The triggering of Article 50 marks a new and important chapter in our history. We are forging a new relationship with our largest trade partner and untangling four decades of legislation. We also have the task of repairing the tattered fabric of our United Kingdom and healing the sharp divisions in our society.
This task carries particular weight for me. Key Cities, the group of which I’m the chair, represents 26 diverse cities from across the country, with 8.6m people between them; but unlike in most other cities, the clear majority of our residents voted to leave the European Union.
As city leaders, it is our duty to follow their will – whatever our personal politics. It is also our duty to do what we can to protect our communities from economic shock, and to do everything we can to prevent our residents from feeling left behind.
To achieve this, and to heal our divided country, Theresa May needs to take an inclusive approach to negotiation. The devolved administrations, London, and the Core Cities all have a contribution to make. Indeed, local government overall should be included in Brexit negotiations – but specifically cities like ours need their own voice. That is not to ask for a seat at the table in negotiations, but instead a role in scrutinising their outcome.
Cities like ours, plainly speaking, are the reason we voted to leave the EU. Our communities are the ones who stand to lose or gain the most from Brexit – we have both the potential to seize new opportunities and achieve rapid growth, and the potential to suffer if our great industries, our exporters, and our universities get a raw deal.
We ask the government to recognise that our constituents put their faith in leaving the EU on good terms for Britain, and that Westminster and Whitehall have an obligation to listen to their voices as we embark on this extraordinary project.
We believe that the Prime Minister can take some clear steps now, ahead of negotiations, to ensure a more stable outcome for Britain.
First, the Government should commit to a transitional period after 2019 to allow some more time to negotiate a new trading relationship with the EU. If we rush our exit, our economy, our jobs, and our communities will suffer. If we rush our exit, it could mean our great ports grind to a halt, and queues miles long form at Dover. If we can take time, we can minimise any disruption and adapt more efficiently to new trading arrangements.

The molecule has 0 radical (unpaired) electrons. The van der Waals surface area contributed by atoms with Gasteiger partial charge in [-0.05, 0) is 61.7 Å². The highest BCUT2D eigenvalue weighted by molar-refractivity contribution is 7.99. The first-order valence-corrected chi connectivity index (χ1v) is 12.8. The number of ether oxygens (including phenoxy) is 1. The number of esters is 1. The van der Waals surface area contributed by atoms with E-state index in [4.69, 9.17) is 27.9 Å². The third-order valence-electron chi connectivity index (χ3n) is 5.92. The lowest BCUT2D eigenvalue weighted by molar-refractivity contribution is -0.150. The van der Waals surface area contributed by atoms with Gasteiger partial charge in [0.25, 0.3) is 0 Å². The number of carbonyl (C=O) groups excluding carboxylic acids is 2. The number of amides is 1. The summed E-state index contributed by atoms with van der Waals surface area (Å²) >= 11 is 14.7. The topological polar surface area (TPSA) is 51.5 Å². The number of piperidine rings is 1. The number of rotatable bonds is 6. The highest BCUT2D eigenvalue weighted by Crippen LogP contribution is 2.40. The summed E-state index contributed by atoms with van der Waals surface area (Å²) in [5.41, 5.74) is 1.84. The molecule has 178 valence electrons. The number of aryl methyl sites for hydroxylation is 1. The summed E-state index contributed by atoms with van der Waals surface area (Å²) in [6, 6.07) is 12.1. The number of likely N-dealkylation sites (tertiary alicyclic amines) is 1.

Taking time means the Sunderland car factories, the aerospace workers of Preston, and the ports of the south coast can continue their work unimpeded. It’s our view that no deal is the worst option for Britain, so we would urge the government to take the time to get this right, stay at the table, and deliver the best deal for our country.
Second, the government should move to guarantee European structural funds that might be lost as we leave the EU. Crucially, these should be devolved directly to city leaders to avoid replicating the bureaucracy that hindered funds being used efficiently. That will give cities both financial stability and the means to pursue innovation and new opportunity.
Beyond these two steps, the government should make investment in skills its first priority as we move toward Brexit. As so many business and city leaders have said, the skills gap is what is really holding our country back. A successful economy requires excellent education, ranging from primary schools and secondary schools, to technical schools and colleges, and universities – all these institutions deserve guarantees on their funding at this critical time. Brexit of course will be a time consuming process, but we should all keep the real problem, of which Brexit is one major consequence, in mind.
Article 50 is a watershed moment for the country and for our cities. We heard their voices last June, and they should be heard in Brussels when the government sits down at the negotiating table.
Cllr Paul Watson is leader of Sunderland City Council and chair of the Key Cities group of 26 mid-sized cities.
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